Nature study can be as simple as a short walk in the neighborhood or as elaborate as a week in a National Park. Don’t make it hard. This month, We are going to look for Grasshoppers, Crickets, Katydids, and the Praying Mantis. If you can’t find these critters in your yard, you’ll be able to find pictures of these creatures and many others online to explore with your children. Remember: you don’t have to know all the answers to your kids’ questions because you can research the answers together. If you can catch one of these creatures without hurting it, put it in a jar for a few minutes of close observation. That way, you can even use a magnifying glass to look more closely. Don’t forget to draw a picture!
Here are some questions to consider with your kids while you explore:
- What kind of legs does this creature have? Are some parts of the leg longer than others?
- How does the creature jump? What’s the process?
- How does the creature see?
- How does the creature eat?
- Does the creature make any sounds?
- Ultimate Bugopedia: The Most Complete Bug Reference Ever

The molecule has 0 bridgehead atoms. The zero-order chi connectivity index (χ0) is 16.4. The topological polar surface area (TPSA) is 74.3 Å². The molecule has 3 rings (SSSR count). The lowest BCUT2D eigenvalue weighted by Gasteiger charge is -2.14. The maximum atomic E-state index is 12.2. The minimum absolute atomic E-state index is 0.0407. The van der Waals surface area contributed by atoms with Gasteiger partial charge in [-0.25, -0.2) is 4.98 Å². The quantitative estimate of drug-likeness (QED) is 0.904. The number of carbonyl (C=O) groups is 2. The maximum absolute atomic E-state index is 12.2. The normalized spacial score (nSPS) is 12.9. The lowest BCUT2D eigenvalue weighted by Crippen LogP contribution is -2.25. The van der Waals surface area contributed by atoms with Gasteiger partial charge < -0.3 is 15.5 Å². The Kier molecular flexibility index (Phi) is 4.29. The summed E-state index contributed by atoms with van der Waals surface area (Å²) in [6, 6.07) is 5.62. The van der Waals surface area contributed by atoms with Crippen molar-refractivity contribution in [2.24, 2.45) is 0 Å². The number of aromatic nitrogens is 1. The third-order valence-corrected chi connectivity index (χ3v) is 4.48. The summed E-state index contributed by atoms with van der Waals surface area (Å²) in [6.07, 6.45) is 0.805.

- Grasshopper by Tatiana Ukohova
- The Grasshopper Book by Wilfried Swancourt
- Are You a Grasshopper? (Backyard Books) by Judy Allen
- Field Gide to Grasshoppers, Katydids, and Crickets of the United States by John Capinera
Handbook of Nature Study:
Have you heard of Anna Botsford Comstock’s Handbook of Nature Study? It’s a fantastic book that covers all kinds of creatures, plants, and habitats. Since it has all sorts of resources in it, you should download it for free at https://www.google.com/books/edition/Handbook_of_Nature_study_for_Teachers_an/CjPbAAAAMAAJ?hl=en&gbpv=0
Anna Botsford Comstock talks about Grasshoppers beginning on page 365 of the linked edition of the Handbook of Nature Study, and that section is immediately followed by the Katydid and the Cricket. Take a few minutes to read those pages, and then keep those ideas in mind as you and your kids watch the weather this month. That way, you may remember the answers for some of their questions, and you have another handy resource to check when you can’t.